For example, third person can be a close third person. The story stays with the view of one character but no thoughts are revealed for any characters. This point of view is used masterfully by Dashiell Hammett in The Maltese Falcon. Sam Spade appears in every scene, but the narrative style is one of objective description only, like a camera following Spade throughout the whole story. If you read the novel with point of view in mind, you’ll become aware of how often the descriptions are of characters’ eyes. These “windows of the soul” are as close as Hammett gets to revealing internal thoughts. Why? Because Hammett played absolutely fair with his readers! At the dramatic conclusion, the culprits come to realize they had misjudged what was motivating Sam Spade. But by keeping Sam’s viewpoint free of his thoughts, Hammett surprised the reader as well. The impact was heightened because Hammett not only wrote a great novel; he knew how to tell it with the most powerful point of view and he kept that view consistent.
So, point of view isn’t arbitrary. Whether it’s close third person like Hammett’s, or limited to the thoughts of certain characters, or omniscient in all regards including narrator opinions, the choice should be made in service to the story and in service to the reader. How a story is told is inseparable from the story itself.
Which brings me back to the woman in the bookstore. In my opinion, she separated point of view from the potential power that the narrative style brought for the most impactful way to experience the story. She built the first person point of view into a wall and refused to accept it as the author’s gateway into the world he or she created.
And that, my friend, was the author’s point to begin with.
Posting a Parting
Today is the day I've had to let go. It's not easy because for the next few weeks I'll be second-guessing myself. Does everything make sense? Did I miss a great story opportunity? Could I squeeze in one more revision?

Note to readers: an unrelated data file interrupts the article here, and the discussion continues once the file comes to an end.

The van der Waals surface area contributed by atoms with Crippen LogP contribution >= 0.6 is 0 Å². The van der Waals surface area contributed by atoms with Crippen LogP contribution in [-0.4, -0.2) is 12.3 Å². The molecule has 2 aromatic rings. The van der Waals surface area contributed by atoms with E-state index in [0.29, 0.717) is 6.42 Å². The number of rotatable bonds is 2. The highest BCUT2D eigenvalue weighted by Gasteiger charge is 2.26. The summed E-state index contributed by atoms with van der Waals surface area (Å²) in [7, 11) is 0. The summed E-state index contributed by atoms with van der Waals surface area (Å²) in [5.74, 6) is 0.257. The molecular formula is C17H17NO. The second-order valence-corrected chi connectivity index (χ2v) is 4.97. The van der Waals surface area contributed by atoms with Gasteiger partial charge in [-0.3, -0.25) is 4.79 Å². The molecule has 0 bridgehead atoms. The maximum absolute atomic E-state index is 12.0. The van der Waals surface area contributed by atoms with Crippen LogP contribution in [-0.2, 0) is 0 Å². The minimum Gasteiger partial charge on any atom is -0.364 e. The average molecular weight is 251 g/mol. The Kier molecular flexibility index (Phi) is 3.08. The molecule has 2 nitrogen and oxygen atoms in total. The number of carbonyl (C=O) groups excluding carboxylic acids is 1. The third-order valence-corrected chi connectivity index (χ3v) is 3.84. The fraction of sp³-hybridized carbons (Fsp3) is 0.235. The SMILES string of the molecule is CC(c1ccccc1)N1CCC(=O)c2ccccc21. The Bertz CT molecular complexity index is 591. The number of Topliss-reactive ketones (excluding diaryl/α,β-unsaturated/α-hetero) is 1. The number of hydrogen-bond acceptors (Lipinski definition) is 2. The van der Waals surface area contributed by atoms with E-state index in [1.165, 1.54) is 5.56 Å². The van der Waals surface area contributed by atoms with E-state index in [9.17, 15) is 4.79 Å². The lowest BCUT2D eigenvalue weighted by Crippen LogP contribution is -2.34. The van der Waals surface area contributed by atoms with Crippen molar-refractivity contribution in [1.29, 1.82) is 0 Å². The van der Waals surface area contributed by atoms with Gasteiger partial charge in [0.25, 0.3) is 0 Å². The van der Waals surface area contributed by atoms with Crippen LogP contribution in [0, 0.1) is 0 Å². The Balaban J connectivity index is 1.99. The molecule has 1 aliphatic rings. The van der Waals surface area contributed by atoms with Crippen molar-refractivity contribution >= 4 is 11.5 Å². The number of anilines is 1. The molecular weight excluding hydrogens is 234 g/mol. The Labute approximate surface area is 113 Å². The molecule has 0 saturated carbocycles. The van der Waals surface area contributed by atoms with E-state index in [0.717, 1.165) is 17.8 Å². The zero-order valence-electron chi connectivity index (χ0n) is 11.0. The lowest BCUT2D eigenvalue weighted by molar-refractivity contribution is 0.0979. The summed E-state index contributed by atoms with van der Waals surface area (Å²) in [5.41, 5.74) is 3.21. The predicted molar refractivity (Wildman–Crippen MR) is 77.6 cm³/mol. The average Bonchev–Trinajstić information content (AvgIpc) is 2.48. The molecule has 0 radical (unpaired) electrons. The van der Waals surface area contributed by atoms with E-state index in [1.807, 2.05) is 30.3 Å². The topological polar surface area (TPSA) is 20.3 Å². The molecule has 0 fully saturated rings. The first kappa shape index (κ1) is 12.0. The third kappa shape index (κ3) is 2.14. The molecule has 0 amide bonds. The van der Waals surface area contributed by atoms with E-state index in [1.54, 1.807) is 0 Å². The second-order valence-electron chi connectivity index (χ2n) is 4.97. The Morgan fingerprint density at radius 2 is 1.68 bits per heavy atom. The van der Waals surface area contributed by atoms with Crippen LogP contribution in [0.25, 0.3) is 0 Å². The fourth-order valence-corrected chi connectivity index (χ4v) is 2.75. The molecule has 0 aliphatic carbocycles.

Yes, the manuscript for my new mystery, A Specter of Justice, has received the Seal of Approval from my editor at Poisoned Pen Press and gone to final copy editing.
Postpartum? I wouldn't trivialize real postpartum with my little anxieties, but I'll argue there are similarities. I've lived with and developed this new story for almost a year. Suddenly, I have to stop thinking about it in terms of what it will be and accept what it is. And what it is will be determined by each individual reader who either connects with it or doesn't. It's out of my hands and into their hands (or ears in the audio version) and I can't be there to defend my "child" if they don't like what I've created.
After fifteen books, one would think I'd be over this feeling by now. I'm not. So, it must be caused more by the void of the moment than the loss of the particular manuscript now with my publisher. This form of postpartum isn't exclusive with writers, but anyone who has lived and breathed a major project.
The process of creation lies at the heart of the matter. That little voice in your head asks, "What's next?" and it won't stop asking until the process begins again – the subconscious demanding to have its say, its new task, its creative expression.
I read an interview with Lee Child in which he says he immediately starts writing a new Jack Reacher novel as soon as he finishes his current one. No down time, no recharging of batteries. He wants to carry the rhythm and energy culminating in one book into the beginning of the next.
That's a great approach, but I'm not wired that way. Some transition has to take place as I say goodbye to one set of characters and their actions. I believe that transition might be the anxiety itself, the psychological angst that tunes your ears and eyes to story possibilities in what you hear, you see, and you read.
If that's the case, then what I label as writer's postpartum is really writer's propellent – the fuel that drives one to seek out the next project, the next story. If there comes a time when I'm not anxious, then that's the time of the real parting. It's the Muses telling me, "Mark, It was fun, but you're done."